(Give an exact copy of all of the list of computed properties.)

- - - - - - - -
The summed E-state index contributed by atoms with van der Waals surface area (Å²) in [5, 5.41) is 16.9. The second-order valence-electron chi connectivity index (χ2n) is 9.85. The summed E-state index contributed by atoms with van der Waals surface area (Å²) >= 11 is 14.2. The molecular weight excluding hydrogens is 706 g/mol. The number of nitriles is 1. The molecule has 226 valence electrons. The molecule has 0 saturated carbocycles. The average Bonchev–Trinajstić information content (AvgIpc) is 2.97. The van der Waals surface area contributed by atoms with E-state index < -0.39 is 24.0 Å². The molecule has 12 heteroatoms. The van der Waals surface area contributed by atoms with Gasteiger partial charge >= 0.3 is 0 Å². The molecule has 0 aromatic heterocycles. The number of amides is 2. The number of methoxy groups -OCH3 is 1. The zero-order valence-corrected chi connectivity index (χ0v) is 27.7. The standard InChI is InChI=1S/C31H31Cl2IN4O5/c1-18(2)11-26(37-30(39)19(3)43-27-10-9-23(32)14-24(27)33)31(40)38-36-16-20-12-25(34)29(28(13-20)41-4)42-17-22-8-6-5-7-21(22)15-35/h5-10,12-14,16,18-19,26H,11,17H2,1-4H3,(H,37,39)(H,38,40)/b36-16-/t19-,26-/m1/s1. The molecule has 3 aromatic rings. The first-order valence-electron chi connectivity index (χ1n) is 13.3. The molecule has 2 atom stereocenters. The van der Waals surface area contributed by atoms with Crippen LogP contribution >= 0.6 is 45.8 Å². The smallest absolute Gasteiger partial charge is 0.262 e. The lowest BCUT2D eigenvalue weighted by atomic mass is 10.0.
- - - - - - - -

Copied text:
The summed E-state index contributed by atoms with van der Waals surface area (Å²) in [5, 5.41) is 16.9. The second-order valence-electron chi connectivity index (χ2n) is 9.85. The summed E-state index contributed by atoms with van der Waals surface area (Å²) >= 11 is 14.2. The molecular weight excluding hydrogens is 706 g/mol. The number of nitriles is 1. The molecule has 226 valence electrons. The molecule has 0 saturated carbocycles. The average Bonchev–Trinajstić information content (AvgIpc) is 2.97. The van der Waals surface area contributed by atoms with E-state index < -0.39 is 24.0 Å². The molecule has 12 heteroatoms. The van der Waals surface area contributed by atoms with Gasteiger partial charge >= 0.3 is 0 Å². The molecule has 0 aromatic heterocycles. The number of amides is 2. The number of methoxy groups -OCH3 is 1. The zero-order valence-corrected chi connectivity index (χ0v) is 27.7. The standard InChI is InChI=1S/C31H31Cl2IN4O5/c1-18(2)11-26(37-30(39)19(3)43-27-10-9-23(32)14-24(27)33)31(40)38-36-16-20-12-25(34)29(28(13-20)41-4)42-17-22-8-6-5-7-21(22)15-35/h5-10,12-14,16,18-19,26H,11,17H2,1-4H3,(H,37,39)(H,38,40)/b36-16-/t19-,26-/m1/s1. The molecule has 3 aromatic rings. The first-order valence-electron chi connectivity index (χ1n) is 13.3. The molecule has 2 atom stereocenters. The van der Waals surface area contributed by atoms with Crippen LogP contribution >= 0.6 is 45.8 Å². The smallest absolute Gasteiger partial charge is 0.262 e. The lowest BCUT2D eigenvalue weighted by atomic mass is 10.0.